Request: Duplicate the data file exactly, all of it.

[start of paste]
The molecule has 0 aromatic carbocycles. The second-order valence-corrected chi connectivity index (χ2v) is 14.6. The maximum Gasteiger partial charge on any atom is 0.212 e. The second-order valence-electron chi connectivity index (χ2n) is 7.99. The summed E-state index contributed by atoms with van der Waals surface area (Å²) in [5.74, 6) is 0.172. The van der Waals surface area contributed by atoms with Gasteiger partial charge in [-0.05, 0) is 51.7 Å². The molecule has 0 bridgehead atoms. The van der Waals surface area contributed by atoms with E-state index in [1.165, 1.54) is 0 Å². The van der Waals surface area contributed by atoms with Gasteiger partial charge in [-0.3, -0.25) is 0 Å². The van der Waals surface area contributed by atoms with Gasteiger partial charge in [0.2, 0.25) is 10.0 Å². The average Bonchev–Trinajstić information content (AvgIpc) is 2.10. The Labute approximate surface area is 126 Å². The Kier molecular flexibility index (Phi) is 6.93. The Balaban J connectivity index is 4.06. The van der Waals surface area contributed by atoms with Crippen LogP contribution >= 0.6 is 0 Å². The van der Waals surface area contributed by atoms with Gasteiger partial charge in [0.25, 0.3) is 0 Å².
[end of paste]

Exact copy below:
The molecule has 0 aromatic carbocycles. The second-order valence-corrected chi connectivity index (χ2v) is 14.6. The maximum Gasteiger partial charge on any atom is 0.212 e. The second-order valence-electron chi connectivity index (χ2n) is 7.99. The summed E-state index contributed by atoms with van der Waals surface area (Å²) in [5.74, 6) is 0.172. The van der Waals surface area contributed by atoms with Gasteiger partial charge in [-0.05, 0) is 51.7 Å². The molecule has 0 bridgehead atoms. The van der Waals surface area contributed by atoms with E-state index in [1.165, 1.54) is 0 Å². The van der Waals surface area contributed by atoms with Gasteiger partial charge in [-0.3, -0.25) is 0 Å². The van der Waals surface area contributed by atoms with Gasteiger partial charge in [0.2, 0.25) is 10.0 Å². The average Bonchev–Trinajstić information content (AvgIpc) is 2.10. The Labute approximate surface area is 126 Å². The Kier molecular flexibility index (Phi) is 6.93. The Balaban J connectivity index is 4.06. The van der Waals surface area contributed by atoms with Crippen LogP contribution >= 0.6 is 0 Å². The van der Waals surface area contributed by atoms with Gasteiger partial charge in [0.25, 0.3) is 0 Å².